A day to celebrate our independence

With fireworks and barbecues; mud volleyball and car shows, it's easy to look past the roots of Independence Day.

It's easy to use the words "freedom" and "liberty" but it is not easy to attain it.

Our forefathers took bold, declarative steps on July 4, 1776. The Declaration of Independence underscores exactly what our nation's founders were hoping to achieve, and what they were willing to sacrifice in order to escape the tyranny of English rule at the time.

In fact, although we are more likely to recall the phrases "certain unalienable rights, that among these are life, liberty and the pursuit of happiness", most of the Declaration of Independence lays out examples of oppression.

Among the oppressions singled out in the Declaration of Independence were:

* Cutting off our Trade with all parts of the world

* Imposing taxes on us without consent

* Plundering the seas, ravaging our coasts and burning our towns

* Suspending our legislatures

* Obstructing the laws for Naturalization of foreigners and discouraging their migrations

Some of the most powerful words of the Declaration of Independence, then, come after these reasons for doing so. Here are the final few paragraphs of the famous document:

"Our repeated Petitions have been answered only by repeated injury. A Prince, whose character is thus marked by every act which may define a Tyrant, is unfit to be the ruler of a free people.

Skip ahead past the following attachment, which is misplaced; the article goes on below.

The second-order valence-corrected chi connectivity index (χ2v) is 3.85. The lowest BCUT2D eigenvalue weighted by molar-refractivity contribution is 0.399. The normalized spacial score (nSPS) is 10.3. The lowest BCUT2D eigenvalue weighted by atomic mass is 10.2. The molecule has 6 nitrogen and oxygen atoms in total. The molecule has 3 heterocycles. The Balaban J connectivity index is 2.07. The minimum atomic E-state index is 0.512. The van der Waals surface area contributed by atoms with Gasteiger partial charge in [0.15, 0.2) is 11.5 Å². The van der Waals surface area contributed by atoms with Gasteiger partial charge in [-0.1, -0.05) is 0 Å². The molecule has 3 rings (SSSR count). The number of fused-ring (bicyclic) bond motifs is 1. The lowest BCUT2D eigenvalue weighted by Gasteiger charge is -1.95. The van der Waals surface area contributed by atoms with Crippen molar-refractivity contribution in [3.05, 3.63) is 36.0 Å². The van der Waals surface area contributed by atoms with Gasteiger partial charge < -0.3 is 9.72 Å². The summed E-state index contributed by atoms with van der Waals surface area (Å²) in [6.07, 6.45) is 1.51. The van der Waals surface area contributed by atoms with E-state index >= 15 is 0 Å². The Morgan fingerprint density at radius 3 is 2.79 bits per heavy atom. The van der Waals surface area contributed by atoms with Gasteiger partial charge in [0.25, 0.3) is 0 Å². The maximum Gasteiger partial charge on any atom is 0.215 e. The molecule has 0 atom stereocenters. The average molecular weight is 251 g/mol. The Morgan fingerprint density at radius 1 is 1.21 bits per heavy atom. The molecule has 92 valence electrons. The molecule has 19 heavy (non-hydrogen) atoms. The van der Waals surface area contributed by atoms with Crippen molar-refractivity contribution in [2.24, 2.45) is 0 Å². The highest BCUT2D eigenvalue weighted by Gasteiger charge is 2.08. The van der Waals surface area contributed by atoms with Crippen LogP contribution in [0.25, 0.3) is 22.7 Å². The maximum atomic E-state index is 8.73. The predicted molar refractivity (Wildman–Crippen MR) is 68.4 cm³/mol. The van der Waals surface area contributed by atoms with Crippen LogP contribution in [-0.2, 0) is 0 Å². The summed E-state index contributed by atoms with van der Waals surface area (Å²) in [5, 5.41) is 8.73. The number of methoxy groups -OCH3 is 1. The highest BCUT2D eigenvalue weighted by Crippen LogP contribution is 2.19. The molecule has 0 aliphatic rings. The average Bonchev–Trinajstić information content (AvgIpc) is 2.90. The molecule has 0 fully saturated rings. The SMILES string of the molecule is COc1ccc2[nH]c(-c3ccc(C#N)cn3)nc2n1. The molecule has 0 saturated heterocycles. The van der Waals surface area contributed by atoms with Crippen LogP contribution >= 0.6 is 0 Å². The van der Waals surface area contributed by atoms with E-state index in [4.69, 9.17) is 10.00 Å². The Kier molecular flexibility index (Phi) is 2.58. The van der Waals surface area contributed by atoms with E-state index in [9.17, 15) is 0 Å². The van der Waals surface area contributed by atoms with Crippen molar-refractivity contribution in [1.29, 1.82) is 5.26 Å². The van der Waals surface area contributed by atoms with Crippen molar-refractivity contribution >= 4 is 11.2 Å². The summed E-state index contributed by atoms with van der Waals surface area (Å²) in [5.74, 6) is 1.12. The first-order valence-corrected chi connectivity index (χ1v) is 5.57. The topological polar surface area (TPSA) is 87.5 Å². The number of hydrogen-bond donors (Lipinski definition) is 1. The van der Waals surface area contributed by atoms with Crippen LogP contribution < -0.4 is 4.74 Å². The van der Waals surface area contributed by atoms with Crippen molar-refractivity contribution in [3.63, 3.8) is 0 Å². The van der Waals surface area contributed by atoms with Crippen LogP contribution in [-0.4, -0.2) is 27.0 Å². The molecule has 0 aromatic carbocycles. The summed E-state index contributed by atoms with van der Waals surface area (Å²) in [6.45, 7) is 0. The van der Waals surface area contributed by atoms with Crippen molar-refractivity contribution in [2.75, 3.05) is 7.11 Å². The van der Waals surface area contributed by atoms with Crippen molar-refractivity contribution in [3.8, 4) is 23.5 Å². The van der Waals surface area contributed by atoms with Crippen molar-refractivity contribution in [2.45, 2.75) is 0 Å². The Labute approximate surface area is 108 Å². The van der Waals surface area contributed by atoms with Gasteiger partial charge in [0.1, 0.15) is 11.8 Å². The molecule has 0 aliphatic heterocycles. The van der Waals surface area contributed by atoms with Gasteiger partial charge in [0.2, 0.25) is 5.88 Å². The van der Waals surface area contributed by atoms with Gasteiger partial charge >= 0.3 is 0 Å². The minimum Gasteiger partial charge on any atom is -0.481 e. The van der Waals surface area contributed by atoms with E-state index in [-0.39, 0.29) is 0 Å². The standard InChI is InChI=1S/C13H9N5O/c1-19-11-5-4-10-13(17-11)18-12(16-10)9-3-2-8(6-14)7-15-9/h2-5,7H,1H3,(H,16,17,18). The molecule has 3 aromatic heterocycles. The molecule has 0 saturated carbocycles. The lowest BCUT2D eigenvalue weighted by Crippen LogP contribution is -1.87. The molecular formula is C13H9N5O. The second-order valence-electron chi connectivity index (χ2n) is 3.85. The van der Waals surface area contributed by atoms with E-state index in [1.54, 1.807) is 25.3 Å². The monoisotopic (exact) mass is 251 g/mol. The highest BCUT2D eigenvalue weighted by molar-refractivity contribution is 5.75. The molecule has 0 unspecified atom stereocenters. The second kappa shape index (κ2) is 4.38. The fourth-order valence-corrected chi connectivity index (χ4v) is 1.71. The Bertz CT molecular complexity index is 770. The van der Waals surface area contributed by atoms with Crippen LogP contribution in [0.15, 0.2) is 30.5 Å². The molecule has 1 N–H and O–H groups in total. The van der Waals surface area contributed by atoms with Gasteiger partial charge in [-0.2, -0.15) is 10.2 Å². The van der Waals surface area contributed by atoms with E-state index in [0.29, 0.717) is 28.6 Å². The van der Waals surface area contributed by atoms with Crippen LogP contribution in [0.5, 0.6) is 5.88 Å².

"Nor have We been wanting in attentions to our British brethren. We have warned them from time to time of attempts by their legislature to extend an unwarrantable jurisdiction over us. We have reminded them of the circumstances of our emigration and settlement here. We have appealed to their native justice and magnanimity, and we have conjured them by the ties of our common kindred to disavow these usurpations, which would inevitably interrupt our connections and correspondence. They too have been deaf to the voice of justice and of consanguinity. We must, therefore, acquiesce in the necessity, which denounces our separation, and hold them, as we hold the rest of mankind, Enemies in War, in Peace Friends.

"We, therefore, the Representatives of the United States of America, in general Congress, assembled, appealing to the Supreme Judge of the world for the rectitude of our intentions, do, in the Name, and by authority of the good people of these colonies, solemnly publish and declare, that these united Colonies are, and of right ought to be free and independent states, that they are absolved from all allegiance to the British Crown, and that all political connection between them and the State of Great Britain, is and ought to be totally dissolved; and that as free and independent states, they have full power to levy war, conclude peace, contract alliances, establish commerce, and to do all other acts and things which Independent states may of right do. And for the support of this Declaration, with a firm reliance on the protection of divine providence, we mutually pledge to each other our Lives, our fortunes, and our sacred honor."

Thousands would go on to lose their lives in defending this freedom, established by the men brave enough to put ink to parchment. Today, the United States of America is one of the most powerful nations in the world, thanks to this document and these words; but also the grit and determination of a nation of rebels unwilling to serve a monarch or dictator, a nation of furiously independent thinkers and doers determined to decide for themselves their own personal course and the course of a nation ruled by the people and for the people.

Happy Independence Day, everyone.